Finally, you can increase the value displayed by a progress bar so that each increase is a unique amount. This is useful when you are keeping track of a series of unique operations, such as writing files of different sizes to a hard disk, or measuring progress as a percentage of the whole.

### To increase the progress bar by a dynamic value

1. Set the ProgressBar control's Minimum and Maximum values.

2. Call the Increment method to change the value displayed by an integer you specify.

The following code example illustrates how a progress bar can calculate how much disk space has been used during a copy operation.

In the following example, as each file is written to the hard disk, the progress bar and label are updated to reflect the amount of hard-disk space available. This example requires that your form has a Label control and a ProgressBar control.

Public Sub ReadFiles()
' Sets the progress bar's minimum value to a number
' representing the hard disk space before the files are read in.
' You will most likely have to set this using a system call.
' NOTE: The code below is meant to be an example and
' will not compile.
ProgressBar1.Minimum = AvailableDiskSpace()
' Sets the progress bar's maximum value to a number
' representing the total hard disk space.
' You will most likely have to set this using a system call.
' NOTE: The code below is meant to be an example
' and will not compile.
ProgressBar1.Maximum = TotalDiskSpace()

' Dimension a counter variable.
Dim i As Integer
' Uses a For...Next loop to iterate through the operations to be
' completed. In this case, five files are to be written to the disk,
' so it will execute the loop 5 times.
For i = 1 To 5
' Insert code to read a file into memory and update file size.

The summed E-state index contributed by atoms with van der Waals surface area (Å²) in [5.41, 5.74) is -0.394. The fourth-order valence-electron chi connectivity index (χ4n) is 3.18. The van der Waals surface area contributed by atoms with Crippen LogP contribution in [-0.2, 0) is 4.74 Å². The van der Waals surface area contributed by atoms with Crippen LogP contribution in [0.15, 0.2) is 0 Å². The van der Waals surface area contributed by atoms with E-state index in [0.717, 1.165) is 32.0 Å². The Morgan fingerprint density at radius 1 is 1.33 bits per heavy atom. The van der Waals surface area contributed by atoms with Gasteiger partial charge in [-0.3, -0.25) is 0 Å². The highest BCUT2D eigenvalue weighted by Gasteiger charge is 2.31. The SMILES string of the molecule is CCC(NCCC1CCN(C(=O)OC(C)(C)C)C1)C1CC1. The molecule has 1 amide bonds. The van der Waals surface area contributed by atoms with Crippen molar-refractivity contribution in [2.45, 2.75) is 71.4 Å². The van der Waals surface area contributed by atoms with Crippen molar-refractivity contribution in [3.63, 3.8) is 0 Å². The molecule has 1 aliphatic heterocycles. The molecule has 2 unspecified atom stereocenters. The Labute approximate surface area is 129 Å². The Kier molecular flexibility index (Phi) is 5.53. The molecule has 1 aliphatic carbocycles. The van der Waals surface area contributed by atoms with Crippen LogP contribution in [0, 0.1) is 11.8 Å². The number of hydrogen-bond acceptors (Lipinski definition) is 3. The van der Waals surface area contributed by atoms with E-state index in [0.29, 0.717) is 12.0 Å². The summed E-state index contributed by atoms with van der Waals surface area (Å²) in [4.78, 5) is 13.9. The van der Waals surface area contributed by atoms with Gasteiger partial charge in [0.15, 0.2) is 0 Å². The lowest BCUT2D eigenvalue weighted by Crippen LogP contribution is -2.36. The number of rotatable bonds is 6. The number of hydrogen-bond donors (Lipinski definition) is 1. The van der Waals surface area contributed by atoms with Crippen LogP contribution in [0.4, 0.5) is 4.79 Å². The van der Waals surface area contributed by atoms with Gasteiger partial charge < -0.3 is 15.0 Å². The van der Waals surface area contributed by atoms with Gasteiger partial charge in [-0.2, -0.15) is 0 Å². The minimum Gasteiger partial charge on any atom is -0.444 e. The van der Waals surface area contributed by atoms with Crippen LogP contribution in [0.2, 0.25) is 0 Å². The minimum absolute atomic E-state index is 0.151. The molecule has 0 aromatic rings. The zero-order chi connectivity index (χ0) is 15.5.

' Increases the progress bar's value based on the size of
' the file currently being written.
ProgressBar1.Increment(FileSize)
' Updates the label to show available drive space.
Label1.Text = "Current Disk Space Used = " &_
ProgressBar1.Value.ToString()
Next i
End Sub

public void readFiles()
{
// Sets the progress bar's minimum value to a number
// representing the hard disk space before the files are read in.
// You will most likely have to set this using a system call.
// NOTE: The code below is meant to be an example and
// will not compile.
progressBar1.Minimum = AvailableDiskSpace();
// Sets the progress bar's maximum value to a number
// representing the total hard disk space.
// You will most likely have to set this using a system call.
// NOTE: The code below is meant to be an example
// and will not compile.
progressBar1.Maximum = TotalDiskSpace();

// Uses a for loop to iterate through the operations to be
// completed. In this case, five files are to be written
// to the disk, so it will execute the loop 5 times.
for (int i = 1; i<= 5; i++)
{
// Insert code to read a file into memory and update file size.
// Increases the progress bar's value based on the size of
// the file currently being written.
progressBar1.Increment(FileSize);
// Updates the label to show available drive space.
label1.Text = "Current Disk Space Used = " + progressBar1.Value.ToString();
}
}